Hassan Hajjaj: My Rock Stars presents a video installation by Moroccan-born, UK-based artist Hassan Hajjaj, along with a related series of photographs, in a salon installation designed expressly for the exhibition. The video, My Rock Stars Experimental, Volume I (2012), recently acquired by the Newark Museum, pays tribute to individuals who—though they may not all be famous—have inspired the artist personally. The video features nine separately filmed performances by an international group of musicians and singers whose influences include hip-hop, jazz, as well as Gnawa (traditional north African spiritual songs by descendants of enslaved west Africans).
An excerpt of a piece written by Mallika Rao for Huffington Post: “Hassan Hajjaj is a multidisciplinary artist who was born in Morocco and moved to London in his teens at the height of the punk craze. For the last 15 years, he’s joined the two cultures, splitting his time between Marrakech and London.
His subjects are his current friends, who pose and dress in ways that translate into arresting hybrid art. A recent series, Kesh Angels, depicts a cross-section of this crowd — mostly women — in traditional clothes printed in global symbols of capitalism. Here a Louis Vuitton print, there a Nike swoosh. Many are henna tattoo artists who embody nuance in their daily life, zipping to jobs on a scooter, head scarves in place. Likewise, Hajjaj’s first solo show in America — My Rock Stars: Volume 2 — presented his male friends in the overblown poses of a Western icon, the rock star.
Hajjaj designs the entirety of his shows, down to the clothes for the shoot and gallery seating. He hires local tailors and artisans to manufacture the work, which is often a neat fusion of two ideas, such as a Western suit pieced out of regional textiles. Hajjaj may be the name in the gallery notes, but these men and women are collaborators, switching from what Hajjaj once called an ‘automatic factory’ process — a souk tailor might typically produce nothing but pinstriped suits for businessmen throughout his career — to atelier-esque customization.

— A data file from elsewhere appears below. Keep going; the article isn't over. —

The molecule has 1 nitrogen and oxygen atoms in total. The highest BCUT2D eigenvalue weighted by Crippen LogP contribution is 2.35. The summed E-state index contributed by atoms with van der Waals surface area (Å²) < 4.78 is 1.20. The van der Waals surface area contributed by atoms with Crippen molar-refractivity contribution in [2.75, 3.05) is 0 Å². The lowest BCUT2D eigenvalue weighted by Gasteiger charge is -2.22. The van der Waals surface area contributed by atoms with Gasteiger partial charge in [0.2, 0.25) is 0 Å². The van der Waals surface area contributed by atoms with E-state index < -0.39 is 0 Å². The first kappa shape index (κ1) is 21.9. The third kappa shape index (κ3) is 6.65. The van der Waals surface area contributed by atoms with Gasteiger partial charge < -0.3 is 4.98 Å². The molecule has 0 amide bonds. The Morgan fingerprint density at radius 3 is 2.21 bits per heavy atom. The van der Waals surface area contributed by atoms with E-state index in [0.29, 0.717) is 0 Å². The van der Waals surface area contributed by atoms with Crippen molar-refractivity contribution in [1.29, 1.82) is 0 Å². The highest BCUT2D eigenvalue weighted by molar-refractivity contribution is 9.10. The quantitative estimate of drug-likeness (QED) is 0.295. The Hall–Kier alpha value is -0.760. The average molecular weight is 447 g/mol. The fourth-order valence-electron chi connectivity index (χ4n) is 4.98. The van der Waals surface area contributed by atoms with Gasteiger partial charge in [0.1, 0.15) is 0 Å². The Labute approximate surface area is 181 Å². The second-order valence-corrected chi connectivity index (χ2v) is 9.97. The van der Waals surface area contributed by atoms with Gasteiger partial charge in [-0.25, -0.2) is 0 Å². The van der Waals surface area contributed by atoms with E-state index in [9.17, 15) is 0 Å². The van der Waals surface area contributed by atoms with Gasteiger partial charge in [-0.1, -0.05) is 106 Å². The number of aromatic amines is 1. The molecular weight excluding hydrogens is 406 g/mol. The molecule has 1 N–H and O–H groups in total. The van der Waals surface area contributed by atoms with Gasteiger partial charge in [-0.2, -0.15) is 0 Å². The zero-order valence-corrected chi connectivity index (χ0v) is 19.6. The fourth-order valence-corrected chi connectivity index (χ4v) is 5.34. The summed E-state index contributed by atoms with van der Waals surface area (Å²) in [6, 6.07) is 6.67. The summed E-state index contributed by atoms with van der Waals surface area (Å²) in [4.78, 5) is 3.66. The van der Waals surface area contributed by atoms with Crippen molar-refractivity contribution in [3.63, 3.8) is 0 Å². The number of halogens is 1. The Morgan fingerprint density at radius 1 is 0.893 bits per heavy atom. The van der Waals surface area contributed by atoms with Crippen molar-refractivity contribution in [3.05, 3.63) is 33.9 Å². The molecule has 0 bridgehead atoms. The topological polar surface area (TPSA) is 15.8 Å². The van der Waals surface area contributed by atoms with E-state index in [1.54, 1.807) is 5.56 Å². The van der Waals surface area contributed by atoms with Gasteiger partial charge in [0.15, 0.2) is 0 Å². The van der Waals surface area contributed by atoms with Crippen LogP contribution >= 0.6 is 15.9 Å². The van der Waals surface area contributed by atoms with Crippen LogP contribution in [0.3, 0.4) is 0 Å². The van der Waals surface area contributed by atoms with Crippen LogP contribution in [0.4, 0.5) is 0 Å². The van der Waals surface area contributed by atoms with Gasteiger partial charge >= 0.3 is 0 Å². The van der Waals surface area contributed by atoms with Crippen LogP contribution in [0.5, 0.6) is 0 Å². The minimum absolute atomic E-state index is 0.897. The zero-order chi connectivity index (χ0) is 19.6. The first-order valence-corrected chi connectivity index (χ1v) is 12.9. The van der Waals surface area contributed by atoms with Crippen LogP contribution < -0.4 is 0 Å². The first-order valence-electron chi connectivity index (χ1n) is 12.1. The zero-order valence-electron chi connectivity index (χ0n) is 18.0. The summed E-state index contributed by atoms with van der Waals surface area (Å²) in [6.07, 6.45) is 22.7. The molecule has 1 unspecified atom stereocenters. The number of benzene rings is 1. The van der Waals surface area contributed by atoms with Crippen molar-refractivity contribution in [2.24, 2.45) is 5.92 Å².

Frames are another chance to cross breed. The repetitive quality of Moroccan mosaic is echoed in inset rows of products printed with Arabic script. The tactile patterns, sometimes made of Coke or Fanta cans, are easy to overlook at first glance, but their purpose is multidimensional. They reinforce not only the theme of global commerce, but a thoroughly Moroccan habit: to recycle items out of necessity.”
(Also opening on the February 25th is Royals and Regalia: Inside the Palaces of Nigeria’s Monarchs by Nigerian photographer George Osisdi. An interesting juxtaposition; urban street culture mashing up traditional Moroccan art alongside the opulence of Nigerian royalty that Fela sang of).
These exhibitions kick-off a two-year celebration of the Museum’s collecting of African art. A major reinstallation is targeted for completion in 2017, the centennial year of the Museum’s African art collection.